Matrix-assisted laser desorption/ionization–TOF analyses
Spots were cut from 2-DE gels and subjected to in-gel trypsin digestion according to Shevchenko12 with minor modifications. After 30 min, the supernatant was removed and discarded. Then, 20 μl of 50 mM NH4HCO3 was added to the gel piece and the digestion was allowed to proceed at 37°C overnight. Supernatants of each sample were pooled and dried by vacuum centrifugation. Before MS analysis, pellets were resuspended in 10 μl 0.1% trifluoroacetic acid (TFA).
Recovered peptides were purified before MALDI analysis by custom-made nano-columns as described by Gobom,13 with some modifications including a column consisting of 100–300 nl of POROS R2 material (PerSeptive Biosystems, Framingham, MA, USA). The column was equilibrated with 0.1 % TFA and the bound peptides subsequently eluted directly onto the MALDI target with 0.5 μl CHCA solution (20 μg/μl in acetonitrile, 0.1% TFA, 70:30, vol/vol).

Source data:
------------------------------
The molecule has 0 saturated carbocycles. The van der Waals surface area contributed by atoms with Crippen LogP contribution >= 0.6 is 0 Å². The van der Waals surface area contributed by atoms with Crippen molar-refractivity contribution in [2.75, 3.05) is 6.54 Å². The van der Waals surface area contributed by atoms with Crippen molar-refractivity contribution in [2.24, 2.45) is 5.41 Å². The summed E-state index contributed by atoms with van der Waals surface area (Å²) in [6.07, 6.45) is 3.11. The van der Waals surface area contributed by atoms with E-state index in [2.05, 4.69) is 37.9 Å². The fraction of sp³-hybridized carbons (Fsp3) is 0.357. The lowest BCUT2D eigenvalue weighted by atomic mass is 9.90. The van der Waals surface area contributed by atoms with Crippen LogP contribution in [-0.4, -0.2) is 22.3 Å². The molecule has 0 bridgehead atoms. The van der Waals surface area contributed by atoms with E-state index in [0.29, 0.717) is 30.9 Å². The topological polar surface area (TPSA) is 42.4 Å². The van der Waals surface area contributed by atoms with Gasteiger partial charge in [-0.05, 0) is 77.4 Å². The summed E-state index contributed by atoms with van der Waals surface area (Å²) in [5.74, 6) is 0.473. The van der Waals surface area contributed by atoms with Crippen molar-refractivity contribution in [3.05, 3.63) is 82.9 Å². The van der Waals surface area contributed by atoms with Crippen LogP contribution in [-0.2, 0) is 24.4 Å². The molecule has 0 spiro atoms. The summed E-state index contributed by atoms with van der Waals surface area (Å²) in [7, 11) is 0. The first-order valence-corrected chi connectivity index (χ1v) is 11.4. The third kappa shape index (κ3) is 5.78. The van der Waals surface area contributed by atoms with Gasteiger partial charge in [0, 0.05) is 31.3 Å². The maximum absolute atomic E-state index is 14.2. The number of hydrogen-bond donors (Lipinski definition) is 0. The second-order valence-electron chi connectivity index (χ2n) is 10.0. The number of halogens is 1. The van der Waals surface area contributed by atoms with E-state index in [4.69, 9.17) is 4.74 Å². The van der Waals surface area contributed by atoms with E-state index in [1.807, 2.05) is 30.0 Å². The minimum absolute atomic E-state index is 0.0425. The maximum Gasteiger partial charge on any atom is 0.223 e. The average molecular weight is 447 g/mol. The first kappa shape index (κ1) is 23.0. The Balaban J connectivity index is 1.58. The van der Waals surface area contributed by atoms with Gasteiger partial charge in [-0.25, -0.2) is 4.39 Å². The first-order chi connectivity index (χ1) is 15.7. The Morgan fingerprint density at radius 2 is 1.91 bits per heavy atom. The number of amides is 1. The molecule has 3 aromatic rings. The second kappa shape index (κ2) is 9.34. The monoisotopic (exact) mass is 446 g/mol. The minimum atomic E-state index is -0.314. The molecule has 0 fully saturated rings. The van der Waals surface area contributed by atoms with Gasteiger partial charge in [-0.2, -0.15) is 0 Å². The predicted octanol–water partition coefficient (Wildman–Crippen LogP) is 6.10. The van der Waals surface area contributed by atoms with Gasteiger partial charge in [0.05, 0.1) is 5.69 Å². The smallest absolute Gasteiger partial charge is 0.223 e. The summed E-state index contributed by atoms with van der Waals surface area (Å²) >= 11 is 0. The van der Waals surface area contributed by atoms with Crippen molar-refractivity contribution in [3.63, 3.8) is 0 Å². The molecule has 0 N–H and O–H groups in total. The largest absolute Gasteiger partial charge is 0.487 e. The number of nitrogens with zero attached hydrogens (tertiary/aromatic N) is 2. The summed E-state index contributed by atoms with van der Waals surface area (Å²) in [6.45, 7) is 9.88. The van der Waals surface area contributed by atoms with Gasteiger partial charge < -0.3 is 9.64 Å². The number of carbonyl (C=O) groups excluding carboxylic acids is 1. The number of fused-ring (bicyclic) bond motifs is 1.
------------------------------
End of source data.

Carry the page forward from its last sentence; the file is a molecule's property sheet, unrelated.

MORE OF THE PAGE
Peptide mass fingerprinting was performed on a Bruker Ultraflex TOF/TOF mass spectrometer (Bruker Daltonics, Bremen, Germany). Positively charged ions were analyzed in reflector mode using delayed extraction. The spectra were obtained by randomly scanning the sample surface. Typically 600–800 spectra were averaged to improve the signal-to-noise ratio. Spectra were externally calibrated, resulting in a mass accuracy of <50 p.p.m. Protein identification was performed by searching in a non-redundant protein database (UniProtKB/Swiss-Prot, European Bioinformatics Institute, Hinxton, UK) using the Mascot search engine (Matrix Science Ltd, London, UK). MALDI–TOF analysis was performed by the proteomic platform of CIC bioGUNE, which is a member of the ProteoRed network.
Liquid chromatography–mass spectrometry